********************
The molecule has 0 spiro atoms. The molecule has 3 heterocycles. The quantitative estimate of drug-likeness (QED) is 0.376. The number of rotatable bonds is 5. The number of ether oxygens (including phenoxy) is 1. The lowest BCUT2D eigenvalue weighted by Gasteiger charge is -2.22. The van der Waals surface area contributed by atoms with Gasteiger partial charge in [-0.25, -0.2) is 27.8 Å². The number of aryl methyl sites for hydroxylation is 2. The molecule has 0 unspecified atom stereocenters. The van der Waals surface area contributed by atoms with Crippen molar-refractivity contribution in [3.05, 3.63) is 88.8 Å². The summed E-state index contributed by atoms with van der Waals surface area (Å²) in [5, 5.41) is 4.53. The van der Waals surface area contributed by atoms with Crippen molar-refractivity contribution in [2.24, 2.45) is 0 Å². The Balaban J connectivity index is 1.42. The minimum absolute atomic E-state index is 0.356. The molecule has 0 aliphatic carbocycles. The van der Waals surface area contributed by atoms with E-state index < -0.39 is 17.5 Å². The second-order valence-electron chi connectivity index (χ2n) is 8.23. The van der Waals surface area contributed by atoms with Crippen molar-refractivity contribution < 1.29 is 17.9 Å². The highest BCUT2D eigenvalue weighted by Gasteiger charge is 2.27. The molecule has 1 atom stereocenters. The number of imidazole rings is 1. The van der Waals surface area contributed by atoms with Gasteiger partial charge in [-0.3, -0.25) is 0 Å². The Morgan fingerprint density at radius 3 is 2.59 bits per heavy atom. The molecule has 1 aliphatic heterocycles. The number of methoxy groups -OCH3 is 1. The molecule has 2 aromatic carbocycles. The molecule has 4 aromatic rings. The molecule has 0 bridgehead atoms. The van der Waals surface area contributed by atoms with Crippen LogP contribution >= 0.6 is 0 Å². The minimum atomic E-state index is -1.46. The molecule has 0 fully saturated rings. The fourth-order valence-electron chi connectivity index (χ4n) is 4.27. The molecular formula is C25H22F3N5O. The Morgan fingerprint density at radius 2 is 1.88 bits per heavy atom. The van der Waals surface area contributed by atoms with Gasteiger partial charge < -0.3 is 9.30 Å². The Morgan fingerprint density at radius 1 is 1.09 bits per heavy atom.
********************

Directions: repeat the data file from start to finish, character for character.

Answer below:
The molecule has 0 spiro atoms. The molecule has 3 heterocycles. The quantitative estimate of drug-likeness (QED) is 0.376. The number of rotatable bonds is 5. The number of ether oxygens (including phenoxy) is 1. The lowest BCUT2D eigenvalue weighted by Gasteiger charge is -2.22. The van der Waals surface area contributed by atoms with Gasteiger partial charge in [-0.25, -0.2) is 27.8 Å². The number of aryl methyl sites for hydroxylation is 2. The molecule has 0 unspecified atom stereocenters. The van der Waals surface area contributed by atoms with Crippen molar-refractivity contribution in [3.05, 3.63) is 88.8 Å². The summed E-state index contributed by atoms with van der Waals surface area (Å²) in [5, 5.41) is 4.53. The van der Waals surface area contributed by atoms with Crippen molar-refractivity contribution in [2.24, 2.45) is 0 Å². The Balaban J connectivity index is 1.42. The minimum absolute atomic E-state index is 0.356. The molecule has 0 aliphatic carbocycles. The van der Waals surface area contributed by atoms with E-state index < -0.39 is 17.5 Å². The second-order valence-electron chi connectivity index (χ2n) is 8.23. The van der Waals surface area contributed by atoms with Crippen molar-refractivity contribution < 1.29 is 17.9 Å². The highest BCUT2D eigenvalue weighted by Gasteiger charge is 2.27. The molecule has 1 atom stereocenters. The number of imidazole rings is 1. The van der Waals surface area contributed by atoms with Gasteiger partial charge in [-0.3, -0.25) is 0 Å². The Morgan fingerprint density at radius 3 is 2.59 bits per heavy atom. The molecule has 1 aliphatic heterocycles. The number of methoxy groups -OCH3 is 1. The molecule has 2 aromatic carbocycles. The molecule has 4 aromatic rings. The molecule has 0 bridgehead atoms. The van der Waals surface area contributed by atoms with Crippen LogP contribution >= 0.6 is 0 Å². The minimum atomic E-state index is -1.46. The molecule has 0 fully saturated rings. The fourth-order valence-electron chi connectivity index (χ4n) is 4.27. The molecular formula is C25H22F3N5O. The Morgan fingerprint density at radius 2 is 1.88 bits per heavy atom. The van der Waals surface area contributed by atoms with Gasteiger partial charge < -0.3 is 9.30 Å². The Morgan fingerprint density at radius 1 is 1.09 bits per heavy atom.